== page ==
Develop NDMA into a trained force

The government has done well to reconstitute the National Disaster Management Authority (NDMA) with the induction of professional talent and experience into the working of the body.

The NDMA had become an ineffective white elephant as it was dominated by politicians and retired bureaucrats who had no knowledge of its functions and responsibilities.

It was constituted under an Act of parliament after the 2004 tsunami to coordinate responses to natural and man-made disasters and to build capacities to deal with them.

With the prime minister as the chairman, it was meant to be an important body at the national level to take immediate mitigation, relief and rehabilitation measures in disaster-hit areas. But the functioning of the NDMA has invited much criticism whenever it was called upon to act in such situations.

One main reason was the absence of the right leadership. A minor state-level politician was the vice-chairman and former civil servants and intelligence officials were members. It has rarely met, though it was expected to meet once in three months.

The reconstituted body has a professional look with experts who have domain knowledge in various areas of disaster management as its members. One new member is a Bhabha Atomic Research Centre (BARC) scientist with expertise in radiation-related areas, another is an advisor on disaster reduction at the UNDP and a third is an army officer with experience in disaster relief operations.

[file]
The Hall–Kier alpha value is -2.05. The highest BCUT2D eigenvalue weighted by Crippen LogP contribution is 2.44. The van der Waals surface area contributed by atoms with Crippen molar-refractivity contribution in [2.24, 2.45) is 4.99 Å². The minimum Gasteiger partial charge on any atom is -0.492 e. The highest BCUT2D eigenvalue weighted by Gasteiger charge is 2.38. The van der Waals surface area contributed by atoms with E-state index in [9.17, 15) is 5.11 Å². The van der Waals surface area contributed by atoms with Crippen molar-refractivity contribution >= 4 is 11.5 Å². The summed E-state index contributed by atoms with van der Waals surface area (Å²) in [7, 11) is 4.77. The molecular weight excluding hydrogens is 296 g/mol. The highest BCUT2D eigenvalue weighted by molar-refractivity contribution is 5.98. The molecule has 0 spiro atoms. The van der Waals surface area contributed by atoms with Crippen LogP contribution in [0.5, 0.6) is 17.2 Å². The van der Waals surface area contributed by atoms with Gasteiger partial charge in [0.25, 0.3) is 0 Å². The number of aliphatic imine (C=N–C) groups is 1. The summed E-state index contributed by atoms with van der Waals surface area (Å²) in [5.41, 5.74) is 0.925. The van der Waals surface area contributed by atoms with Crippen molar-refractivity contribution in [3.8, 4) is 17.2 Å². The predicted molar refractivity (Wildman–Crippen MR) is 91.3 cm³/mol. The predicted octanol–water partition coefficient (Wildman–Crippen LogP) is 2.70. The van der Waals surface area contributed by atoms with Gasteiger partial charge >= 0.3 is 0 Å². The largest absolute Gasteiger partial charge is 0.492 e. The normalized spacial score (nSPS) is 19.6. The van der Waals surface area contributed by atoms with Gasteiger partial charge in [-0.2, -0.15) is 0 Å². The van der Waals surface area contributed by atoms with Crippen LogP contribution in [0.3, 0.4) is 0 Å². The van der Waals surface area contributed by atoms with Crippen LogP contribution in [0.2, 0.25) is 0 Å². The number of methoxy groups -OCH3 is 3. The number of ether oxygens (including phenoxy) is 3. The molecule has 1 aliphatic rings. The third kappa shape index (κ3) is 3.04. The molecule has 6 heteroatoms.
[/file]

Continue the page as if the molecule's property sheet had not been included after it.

The new body has the task to formulate guidelines, develop contingency plans and evolve training packages which are needed in dealing with disasters. Much of the disaster relief operations in the country are undertaken by the army whose primary responsibilities and expertise are however different.

The glaring inadequacies of the NDMA had become obvious during last year’s floods in Uttarakhand and this year’s rain-related havoc in Kashmir. The army did stellar work on both these occasions but that underlined the need for a separate disaster management system.

In a vast country like India, disasters are common in some or other part of the country. Efforts to handle them are mostly ad hoc now. There is the need for a system with expertise, authority and resources to handle such situations to reduce loss of lives and property and also to prevent them.

The national disaster relief force has to be developed into a trained force with equipment and resources to be deployed immediately when the need arises. There is also the need for an efficient and dedicated communications network. Hopefully the reconstituted body will work to develop these facilities and strengthen the national capacities in this neglected area.

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